Charlotte: My experience as a disabled woman in engineering
Student experience 5th August 2022
Meet Charlotte, an Electric, Electronic, and Mechatronic Engineering student and a Beatrice Shilling Scholarship awardee in her 3rd year of study. She has taken the time to tell us a bit about her story and why she chose engineering:
“I am a disabled woman in engineering. An intersection between minority groups, within an industry that is barely able to cope with one. It is an interesting place to find myself, somewhat paradoxical; on one hand that desire to prove myself in a male-dominated industry, and on the other the constant need for assistance in an able-bodied world.
These two feelings are not exactly contradictory, they both amount to my slightly warped existence. An existence that fits perfectly into EEE. Not to say it isn’t easy. It is a challenging subject – physically, emotionally, and academically – yet it is fun, it is joyous and, in spite of all the challenges, it is where I want to be.
For me, Engineering is the intersection between creativity and science. It is about looking at the world, asking what is wrong with it, and then, how to fix it. It is about finding those little technical solutions that make a difference whether that be on a grand or minute scale – literally. It is a subject that ranges from the smallest subatomic particles to gigantic generation systems.
On a personal level, I’ve seen with my disability how impactful this field is, from MRI machines to robotics. It is what drew me to the subject initially. What stemmed from my obsessive need to understand the devices used in my medical care, grew a fascination, a yearning to explain how other things worked and evolved a desire to design technology that will help people.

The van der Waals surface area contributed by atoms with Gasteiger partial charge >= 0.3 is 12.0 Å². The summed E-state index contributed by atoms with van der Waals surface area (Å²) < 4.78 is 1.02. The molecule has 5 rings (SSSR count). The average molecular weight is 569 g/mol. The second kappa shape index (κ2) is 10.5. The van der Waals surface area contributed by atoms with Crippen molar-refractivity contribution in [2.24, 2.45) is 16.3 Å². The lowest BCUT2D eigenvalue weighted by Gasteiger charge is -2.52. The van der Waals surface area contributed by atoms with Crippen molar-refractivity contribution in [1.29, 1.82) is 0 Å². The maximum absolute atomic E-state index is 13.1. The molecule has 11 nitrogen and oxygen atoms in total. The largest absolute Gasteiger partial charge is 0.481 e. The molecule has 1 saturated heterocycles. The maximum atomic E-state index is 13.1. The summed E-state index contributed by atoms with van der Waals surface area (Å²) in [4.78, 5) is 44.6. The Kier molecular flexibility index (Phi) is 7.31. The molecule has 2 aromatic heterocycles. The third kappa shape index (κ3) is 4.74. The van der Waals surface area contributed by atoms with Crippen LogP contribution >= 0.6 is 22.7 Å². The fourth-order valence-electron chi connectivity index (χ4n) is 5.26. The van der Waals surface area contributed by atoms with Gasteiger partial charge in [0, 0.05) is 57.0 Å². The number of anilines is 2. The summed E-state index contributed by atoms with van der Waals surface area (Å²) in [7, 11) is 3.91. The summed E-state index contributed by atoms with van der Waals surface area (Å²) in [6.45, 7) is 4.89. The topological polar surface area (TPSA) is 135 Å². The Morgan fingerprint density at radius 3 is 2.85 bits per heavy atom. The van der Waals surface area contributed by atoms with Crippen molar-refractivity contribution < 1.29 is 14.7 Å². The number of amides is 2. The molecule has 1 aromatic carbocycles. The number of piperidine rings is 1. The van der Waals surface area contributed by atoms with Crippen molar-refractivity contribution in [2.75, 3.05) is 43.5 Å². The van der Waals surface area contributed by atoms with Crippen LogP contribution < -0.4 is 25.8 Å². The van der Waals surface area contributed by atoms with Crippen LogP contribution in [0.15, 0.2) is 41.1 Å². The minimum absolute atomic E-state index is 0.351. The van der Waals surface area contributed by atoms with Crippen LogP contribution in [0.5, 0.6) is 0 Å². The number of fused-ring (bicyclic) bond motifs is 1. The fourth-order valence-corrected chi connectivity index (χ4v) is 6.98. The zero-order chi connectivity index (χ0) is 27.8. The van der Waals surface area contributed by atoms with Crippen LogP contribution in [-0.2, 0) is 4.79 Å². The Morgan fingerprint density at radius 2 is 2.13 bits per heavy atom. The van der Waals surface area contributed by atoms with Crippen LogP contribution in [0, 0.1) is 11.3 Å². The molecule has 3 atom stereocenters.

I chose Manchester because it was clear it cared about engineering. The Engineering Building, with all the engineering disciplines under one roof, almost a mascot for its passion, a stamp on the world. But even more than that it felt like a university that was committed to addressing accessibility within this incredible industry, particularly through the Beatrice Shilling Scholarship.
I have found that the Beatrice Schilling scholarship has not only supported me financially but has provided a support network that would not typically be there… and is definitely needed. It has harboured some fantastic female friendships and will undoubtedly enable networking opportunities that will enhance my career, especially with other women in EEE.”
Watch Charlotte and other engineering students speak to Professor Danielle George about why they got into engineering and how they’re inspiring the next generation of women in engineering: